So a few years ago, if you had asked me if I liked using templates in my recording software, I would’ve said something like, “Templates shmemplates. I like to work from scratch, baby.”
There’s something nice about starting a song from absolute scratch, but that novelty wears off when you find yourself spending 10 minutes setting up your session EVERY time you work on a new song.
It’s probably the entrepreneur in me, but I HATE inefficiency. I’m obsessed with productivity. (My wife makes fun of me because of it. — It’s not uncommon for me to be listening to a business audiobook while feeding one of the twins, for example.)
This aversion to wasting time caused me to reconsider my stance on templates. Over the last year or so I’ve developed a few specific templates that I use all the time.
Here are a few:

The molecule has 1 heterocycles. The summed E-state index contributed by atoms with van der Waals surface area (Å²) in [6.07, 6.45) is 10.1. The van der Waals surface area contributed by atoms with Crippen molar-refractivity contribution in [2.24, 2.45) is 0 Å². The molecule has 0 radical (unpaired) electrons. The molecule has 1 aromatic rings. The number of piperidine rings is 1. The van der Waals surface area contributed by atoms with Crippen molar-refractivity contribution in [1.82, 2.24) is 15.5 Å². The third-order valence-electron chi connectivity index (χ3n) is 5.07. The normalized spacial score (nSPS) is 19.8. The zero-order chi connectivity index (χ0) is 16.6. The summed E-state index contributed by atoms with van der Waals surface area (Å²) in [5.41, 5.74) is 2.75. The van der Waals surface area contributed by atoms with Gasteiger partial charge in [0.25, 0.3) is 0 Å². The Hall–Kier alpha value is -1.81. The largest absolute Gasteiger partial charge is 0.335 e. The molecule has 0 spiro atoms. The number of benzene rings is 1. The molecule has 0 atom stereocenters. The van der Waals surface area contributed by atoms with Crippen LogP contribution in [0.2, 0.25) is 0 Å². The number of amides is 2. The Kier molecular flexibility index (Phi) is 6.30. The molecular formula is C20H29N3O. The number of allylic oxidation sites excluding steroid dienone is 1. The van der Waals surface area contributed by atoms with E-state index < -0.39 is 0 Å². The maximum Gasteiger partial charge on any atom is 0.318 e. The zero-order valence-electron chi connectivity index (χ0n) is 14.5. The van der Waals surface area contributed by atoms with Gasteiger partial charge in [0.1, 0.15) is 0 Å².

With these, I can open up a new session from that template, and literally hit the record button. When I’m done recording, everything is set up for the mix. I take a quick listen and bounce away.
Mixing Template – This one’s constantly evolving, but since I’m doing more and more mixing through a Presonus StudioLive console, this template allows me to quickly and easily route the different tracks to different channels on the board.
This one probably saves me at LEAST 15-20 minutes per mix.
Video Template – Much like the podcast, now that I’m doing a lot more videos on the blog, I have a template for quickly mixing and exporting the audio for all the on-camera videos.
Quick and easy.
As you can imagine, templates can save you a ton of time, but they can also waste a ton of time if you try to make them too detailed.
The key is simplicity.
I actually did a training video on templates for my VIP members a couple months ago.
You can check it out by becoming a member here:
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